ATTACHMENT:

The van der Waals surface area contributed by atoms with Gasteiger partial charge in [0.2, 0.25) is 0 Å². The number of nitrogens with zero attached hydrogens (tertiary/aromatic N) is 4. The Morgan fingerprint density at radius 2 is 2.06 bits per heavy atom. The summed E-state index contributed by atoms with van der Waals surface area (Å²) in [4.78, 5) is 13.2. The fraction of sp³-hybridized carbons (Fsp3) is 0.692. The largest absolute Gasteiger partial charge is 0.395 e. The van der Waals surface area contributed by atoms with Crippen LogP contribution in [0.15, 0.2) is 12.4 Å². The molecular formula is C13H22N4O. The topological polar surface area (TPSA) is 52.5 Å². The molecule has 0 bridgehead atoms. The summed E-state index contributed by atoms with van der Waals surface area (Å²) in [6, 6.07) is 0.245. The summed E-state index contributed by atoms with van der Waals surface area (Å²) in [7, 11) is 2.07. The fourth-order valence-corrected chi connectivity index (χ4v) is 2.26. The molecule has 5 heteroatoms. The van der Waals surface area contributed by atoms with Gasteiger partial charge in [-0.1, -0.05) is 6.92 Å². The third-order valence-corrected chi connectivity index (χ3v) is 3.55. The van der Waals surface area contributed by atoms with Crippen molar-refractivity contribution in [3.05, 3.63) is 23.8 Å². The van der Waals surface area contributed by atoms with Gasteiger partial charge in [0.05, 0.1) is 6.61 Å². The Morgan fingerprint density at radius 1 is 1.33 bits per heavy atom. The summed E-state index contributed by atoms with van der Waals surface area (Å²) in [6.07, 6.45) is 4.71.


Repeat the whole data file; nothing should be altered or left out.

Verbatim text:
The van der Waals surface area contributed by atoms with Gasteiger partial charge in [0.2, 0.25) is 0 Å². The number of nitrogens with zero attached hydrogens (tertiary/aromatic N) is 4. The Morgan fingerprint density at radius 2 is 2.06 bits per heavy atom. The summed E-state index contributed by atoms with van der Waals surface area (Å²) in [4.78, 5) is 13.2. The fraction of sp³-hybridized carbons (Fsp3) is 0.692. The largest absolute Gasteiger partial charge is 0.395 e. The van der Waals surface area contributed by atoms with Crippen LogP contribution in [0.15, 0.2) is 12.4 Å². The molecular formula is C13H22N4O. The topological polar surface area (TPSA) is 52.5 Å². The molecule has 0 bridgehead atoms. The summed E-state index contributed by atoms with van der Waals surface area (Å²) in [6, 6.07) is 0.245. The summed E-state index contributed by atoms with van der Waals surface area (Å²) in [7, 11) is 2.07. The fourth-order valence-corrected chi connectivity index (χ4v) is 2.26. The molecule has 5 heteroatoms. The van der Waals surface area contributed by atoms with Gasteiger partial charge in [-0.1, -0.05) is 6.92 Å². The third-order valence-corrected chi connectivity index (χ3v) is 3.55. The van der Waals surface area contributed by atoms with Crippen molar-refractivity contribution in [3.05, 3.63) is 23.8 Å². The van der Waals surface area contributed by atoms with Gasteiger partial charge in [0.05, 0.1) is 6.61 Å². The Morgan fingerprint density at radius 1 is 1.33 bits per heavy atom. The summed E-state index contributed by atoms with van der Waals surface area (Å²) in [6.07, 6.45) is 4.71.